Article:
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Cultural Immersion....


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11 replies to this topic

#1 John Whiting

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Posted 07 February 2004 - 12:59 AM

Robb, you might not like the moniker, but you've functioned in the kitchens of outer Houston as an anthropologist of the best sort, bringing a sophisticated analytic mind to bear on societies and cuisines unaccustomed to self-analysis. In fact, you've applied the principle which Claude Levi-Strauss wisely took with him into the jungle: "Primitive means complex."

Now -- if Santa came down your chimney and you had as much money to play with as Jeffrey Steingarten, is there another country or cuisine in which you'd immerse yourself with the curiosity and patience you've already learned?

Edited by John Whiting, 07 February 2004 - 01:04 AM.

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#2 Robb Walsh

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Posted 07 February 2004 - 03:55 AM

John-

The Bahia region of Brazil is the place I would most like to spend a year or two eating my way to enlightenment. The essay in Are You Really Going to Eat That? titled "Pods of the Gods" explains why. This area of Brazil is the birthplace of the Condomble religion (which in turn begat Santera, voodoo, and the others). And in this religion, which is actually of West African origins, there are many spirits or loas. And each of these loas has a food that brings out his or her personality.

For Catholics, bread and wine are so central to life that the Franciscans had to plant wheat and grapes whereever they went. Likewise, I postulate that okra, known in West Africa as ngombo, was introduced to the Americas not for its nutritional, but for its spiritual importance.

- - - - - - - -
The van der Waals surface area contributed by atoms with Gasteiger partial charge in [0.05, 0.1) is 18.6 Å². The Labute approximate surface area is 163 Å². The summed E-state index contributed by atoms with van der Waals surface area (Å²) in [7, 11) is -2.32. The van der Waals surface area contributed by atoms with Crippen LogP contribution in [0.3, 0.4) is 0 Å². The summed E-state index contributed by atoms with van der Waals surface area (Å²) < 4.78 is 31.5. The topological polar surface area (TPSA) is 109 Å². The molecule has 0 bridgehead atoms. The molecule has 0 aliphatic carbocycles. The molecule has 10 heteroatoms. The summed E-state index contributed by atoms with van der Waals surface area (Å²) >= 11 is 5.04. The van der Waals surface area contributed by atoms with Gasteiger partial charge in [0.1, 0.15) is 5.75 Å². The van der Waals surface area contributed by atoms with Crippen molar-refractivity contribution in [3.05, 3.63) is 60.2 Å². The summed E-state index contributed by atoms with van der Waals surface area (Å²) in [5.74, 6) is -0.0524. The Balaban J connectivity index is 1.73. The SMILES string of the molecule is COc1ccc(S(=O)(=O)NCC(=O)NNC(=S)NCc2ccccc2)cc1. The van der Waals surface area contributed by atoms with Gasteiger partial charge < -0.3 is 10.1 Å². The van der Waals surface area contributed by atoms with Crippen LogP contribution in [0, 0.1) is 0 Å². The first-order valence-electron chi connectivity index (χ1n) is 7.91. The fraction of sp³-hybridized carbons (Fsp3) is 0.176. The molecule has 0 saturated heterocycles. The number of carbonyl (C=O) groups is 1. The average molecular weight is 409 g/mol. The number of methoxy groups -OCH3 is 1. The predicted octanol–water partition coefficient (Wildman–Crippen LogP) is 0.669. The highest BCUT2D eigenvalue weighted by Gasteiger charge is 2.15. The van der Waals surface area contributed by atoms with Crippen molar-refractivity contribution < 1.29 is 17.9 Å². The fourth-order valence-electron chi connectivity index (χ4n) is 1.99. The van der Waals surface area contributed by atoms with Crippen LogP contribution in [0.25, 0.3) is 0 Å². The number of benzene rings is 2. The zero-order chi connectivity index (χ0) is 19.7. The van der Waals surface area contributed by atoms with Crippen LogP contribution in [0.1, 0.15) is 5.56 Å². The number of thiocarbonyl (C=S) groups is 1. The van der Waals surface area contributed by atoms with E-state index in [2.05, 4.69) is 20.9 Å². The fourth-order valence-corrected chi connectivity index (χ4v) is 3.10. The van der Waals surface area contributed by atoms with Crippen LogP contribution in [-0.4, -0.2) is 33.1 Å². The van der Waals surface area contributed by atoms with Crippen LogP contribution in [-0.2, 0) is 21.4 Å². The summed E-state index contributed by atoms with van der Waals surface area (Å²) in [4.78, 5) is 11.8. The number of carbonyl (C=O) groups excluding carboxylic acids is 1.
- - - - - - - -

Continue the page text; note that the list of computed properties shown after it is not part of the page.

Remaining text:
At least one ethnobotanist has joined the Condomble religion just to record the uses of the hundreds of herbs they employ.

I would love to do the same thing to make a study of the use of spiritual use of foods in the Condomble religion.

#3 John Whiting

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Posted 07 February 2004 - 04:34 AM

A great answer. It's the sort of visionary response I'd hoped for.

For Catholics, bread and wine are so central to life that the Franciscans had to plant wheat and grapes whereever they went.

A simple observation, but it makes bells ring.

Edited by John Whiting, 07 February 2004 - 04:42 AM.

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#4 Ellen Shapiro

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Posted 07 February 2004 - 07:12 AM

For me it would have to be wherever the best chocolate comes from! But then of course I'd probably learn that the cocoa beans are picked thanks to slave labor and that nobody locally had ever tasted the fruits of their labors because all the cocoa is shipped to and processed in Europe where one bar is sold for more than a picker makes in a month. Thanks for ruining my day, guys.
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#5 russ parsons

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Posted 07 February 2004 - 11:20 AM

i'd like to point out that--as robb has so ably demonstrated in his writing--culinary exploration doesn't need to involve travel. sometimes the best stuff is in your own backyard. i've got an old friend who's a songwriter who once remarked "some people can go around the world and not see a thing, other people can walk around the block and see a whole world."

i learned this too late, much to my regret. in the early '80s when i was just starting to write about food i was in albuquerque new mexico, which then fit the description of "culinary backwater" about as well as anyplace could. no chefs, no fancy food, nothing.

now i wish i'd paid a lot more attention to what my friends and my friends' moms were cooking. i missed what might have been the last gasp of traditional northern new mexican hispanic cooking, that which had been developed before the influx of tourists (the population of the state basically quadrupled between 1945 and 1955 and has doubled almost every decade since).

in fact, as observers we're much better suited to describe what is going on around us than places we "parachute" into. no amount of reading and research can supply the context that comes from having grown up in a culture. which, i think gives me the topic for my question.

#6 Ellen Shapiro

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Posted 07 February 2004 - 12:27 PM